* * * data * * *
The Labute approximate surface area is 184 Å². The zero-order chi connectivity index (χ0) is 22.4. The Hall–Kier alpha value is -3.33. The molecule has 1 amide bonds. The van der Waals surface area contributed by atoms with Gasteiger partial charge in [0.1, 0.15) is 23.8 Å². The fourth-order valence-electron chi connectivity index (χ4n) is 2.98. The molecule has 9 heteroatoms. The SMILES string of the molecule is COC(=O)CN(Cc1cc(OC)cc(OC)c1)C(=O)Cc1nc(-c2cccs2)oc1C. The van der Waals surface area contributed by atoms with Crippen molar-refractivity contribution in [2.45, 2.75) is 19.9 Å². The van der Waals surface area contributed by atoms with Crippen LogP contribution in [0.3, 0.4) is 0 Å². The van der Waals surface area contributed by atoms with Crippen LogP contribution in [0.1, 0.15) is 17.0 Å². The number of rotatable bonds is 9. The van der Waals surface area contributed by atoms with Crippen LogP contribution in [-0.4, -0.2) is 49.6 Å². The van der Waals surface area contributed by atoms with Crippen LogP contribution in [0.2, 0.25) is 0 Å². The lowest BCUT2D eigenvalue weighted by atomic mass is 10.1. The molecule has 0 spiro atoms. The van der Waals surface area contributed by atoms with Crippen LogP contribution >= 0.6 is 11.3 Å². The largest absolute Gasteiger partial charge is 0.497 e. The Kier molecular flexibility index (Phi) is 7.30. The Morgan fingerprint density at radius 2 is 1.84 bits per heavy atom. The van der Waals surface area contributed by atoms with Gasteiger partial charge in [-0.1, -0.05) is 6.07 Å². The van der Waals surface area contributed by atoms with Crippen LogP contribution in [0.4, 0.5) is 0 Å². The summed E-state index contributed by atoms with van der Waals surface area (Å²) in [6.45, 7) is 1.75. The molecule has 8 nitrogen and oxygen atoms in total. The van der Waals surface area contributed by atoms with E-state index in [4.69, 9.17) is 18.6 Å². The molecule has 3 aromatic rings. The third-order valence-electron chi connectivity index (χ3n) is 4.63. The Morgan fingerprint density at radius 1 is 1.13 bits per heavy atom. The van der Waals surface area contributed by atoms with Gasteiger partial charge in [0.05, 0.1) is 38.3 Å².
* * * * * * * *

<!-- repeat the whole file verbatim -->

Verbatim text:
The Labute approximate surface area is 184 Å². The zero-order chi connectivity index (χ0) is 22.4. The Hall–Kier alpha value is -3.33. The molecule has 1 amide bonds. The van der Waals surface area contributed by atoms with Gasteiger partial charge in [0.1, 0.15) is 23.8 Å². The fourth-order valence-electron chi connectivity index (χ4n) is 2.98. The molecule has 9 heteroatoms. The SMILES string of the molecule is COC(=O)CN(Cc1cc(OC)cc(OC)c1)C(=O)Cc1nc(-c2cccs2)oc1C. The van der Waals surface area contributed by atoms with Crippen molar-refractivity contribution in [2.45, 2.75) is 19.9 Å². The van der Waals surface area contributed by atoms with Crippen LogP contribution in [0.3, 0.4) is 0 Å². The van der Waals surface area contributed by atoms with Crippen LogP contribution in [0.1, 0.15) is 17.0 Å². The number of rotatable bonds is 9. The van der Waals surface area contributed by atoms with Crippen LogP contribution in [-0.4, -0.2) is 49.6 Å². The van der Waals surface area contributed by atoms with Crippen LogP contribution in [0.2, 0.25) is 0 Å². The lowest BCUT2D eigenvalue weighted by atomic mass is 10.1. The molecule has 0 spiro atoms. The van der Waals surface area contributed by atoms with Crippen LogP contribution >= 0.6 is 11.3 Å². The largest absolute Gasteiger partial charge is 0.497 e. The Kier molecular flexibility index (Phi) is 7.30. The Morgan fingerprint density at radius 2 is 1.84 bits per heavy atom. The van der Waals surface area contributed by atoms with Gasteiger partial charge in [-0.1, -0.05) is 6.07 Å². The van der Waals surface area contributed by atoms with Crippen LogP contribution in [0.4, 0.5) is 0 Å². The summed E-state index contributed by atoms with van der Waals surface area (Å²) in [6.45, 7) is 1.75. The molecule has 8 nitrogen and oxygen atoms in total. The van der Waals surface area contributed by atoms with E-state index in [4.69, 9.17) is 18.6 Å². The molecule has 3 aromatic rings. The third-order valence-electron chi connectivity index (χ3n) is 4.63. The Morgan fingerprint density at radius 1 is 1.13 bits per heavy atom. The van der Waals surface area contributed by atoms with Gasteiger partial charge in [0.05, 0.1) is 38.3 Å².